“The essential value of an automobile is that it can take you from one place to another. No single part of the automobile – a wheel, an axle, a carburetor, can do that. An automobile is not the sum of its parts, it is the product of their interaction.”
Interaction brings growth – change, commitment, and values shared. If you want followers you have to give people reasons to follow. After all, healthcare organizations are organic structures, patterns of energy, webs of relationships, conversations and decisions between people. What keeps the patterns alive is the valuing of people – the spirit and oxygen of healthcare organizations. Values and ethics guide the development of relationship patterns. We need to understand our values and those we work with…widespread organizational change begins with individual change.
Daniel Goleman author of Emotional Intelligence, puts it this way:
“The single most important factor in maximizing the excellence of a group’s product was the degree to which the members were able to create a state of harmony…as knowledge based services and intellectual capital become more central to corporations improving the way people work together will be a major way to leverage intellectual capital, making a critical competitive difference.”
Two Key Questions For You To Reflect On:
- How does a healthcare organization grow if its employees are not growing? Worse still, if their learning potential is crippled by the organization that employs them.
- Whose job is it to fix it?
I began by referring to my roots as a child and the leadership of my mother. I end this presentation by sharing with you my most important leadership lesson, from my grandfather.
“Keep your eyes open and alert. Look through and around the obvious. Practice listening to hear, after all you do have two ears and one mouth. Never tell anyone what you can do, show them. By your actions you get to create your freedom. Life is about a journey; enjoy the sunrises and sunsets.” June 13, 1966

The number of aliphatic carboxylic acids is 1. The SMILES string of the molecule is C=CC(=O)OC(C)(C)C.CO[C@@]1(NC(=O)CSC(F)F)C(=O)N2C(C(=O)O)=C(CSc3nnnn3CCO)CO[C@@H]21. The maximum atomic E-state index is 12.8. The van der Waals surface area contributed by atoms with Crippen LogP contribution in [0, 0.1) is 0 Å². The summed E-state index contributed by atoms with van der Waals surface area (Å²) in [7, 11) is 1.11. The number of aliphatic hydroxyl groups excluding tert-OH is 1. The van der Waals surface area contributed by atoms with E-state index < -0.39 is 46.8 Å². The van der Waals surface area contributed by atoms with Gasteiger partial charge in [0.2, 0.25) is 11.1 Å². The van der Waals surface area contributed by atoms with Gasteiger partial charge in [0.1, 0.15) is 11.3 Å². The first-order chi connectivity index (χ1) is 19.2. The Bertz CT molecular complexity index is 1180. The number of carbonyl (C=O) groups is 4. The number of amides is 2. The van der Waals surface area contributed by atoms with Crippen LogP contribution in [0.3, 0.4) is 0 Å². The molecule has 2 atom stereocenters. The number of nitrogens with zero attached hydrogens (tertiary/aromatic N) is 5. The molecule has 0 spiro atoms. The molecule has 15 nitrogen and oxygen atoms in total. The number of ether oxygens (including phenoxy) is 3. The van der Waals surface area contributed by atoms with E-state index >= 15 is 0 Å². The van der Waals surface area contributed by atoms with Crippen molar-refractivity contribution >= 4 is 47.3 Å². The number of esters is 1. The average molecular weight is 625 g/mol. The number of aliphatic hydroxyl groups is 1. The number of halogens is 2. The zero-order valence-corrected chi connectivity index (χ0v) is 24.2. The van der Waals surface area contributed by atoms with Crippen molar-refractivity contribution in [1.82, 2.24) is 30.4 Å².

When you think of a great teacher or mentor who inspired you, what comes to mind? Do the memories bring up images of someone you trusted, someone who took time for you, who challenged the assumptions you held, who was passionate about your interests? You can probably see this trusted guide or mentor who fired you up.
As Leaders, now it’s your turn to ignite others.
Today and every day, you as leaders can disrupt the Status Quo. There is NO Status in the Quo!
Here we are in 2014, fifteen years later. What do we have to celebrate? What gaps still exist? How do we close them? What role does Government, Board, CEO, Care Provider, Patient and Family play? A quote from Pogo…”We Are Surrounded By Insurmountable Opportunity.”
Back to the two essays referenced earlier, I offer a new framing and context. Let’s make safety of staff and patients-families-clients the number one goal. Let’s be transparent and account for the cost of poor quality in the system. Let’s change the high return on investment (ROI) from advocacy, strategic communications, politics and lobbying to high return (ROI) for quality and safety.
I close with a reflection. In 1999, Americans learned that 98,000 people were dying every year from preventable errors in Hospitals. One can only guess at what the staggering number would be for preventable harm not leading to death. According to a recent (2013) study from the prestigious Journal of Patient Safety, four times as many people now die from preventable error, as many as 440,000 a year. Preventable errors, now claims the third spot in leading cause of death. On the healthcare workforce side a recent study from Truven Health Analytics, formerly the Healthcare business of Thomas Reuters, reports that hospital employees are less healthy than the general workforce and cost more in healthcare spending. They found hospital employees are more likely to be diagnosed with chronic conditions like asthma, obesity and depression, and were 5% more likely hospitalized. These workers spent 9% more in healthcare costs than the general public. What’s wrong with this picture…a healthcare industry that purports to care for people but ends up being third in the US in terms of creating unexpected deaths and has a workforce that is less healthy than the general workforce. What would the Canadian picture look like? Have we become desensitized to numbers. One preventable death is personal, thousands become a statistic. Are we now accepting safety statistics as a cost of doing business?
About the Author(s)Hugh MacLeod is CEO Canadian Patient Safety Institute.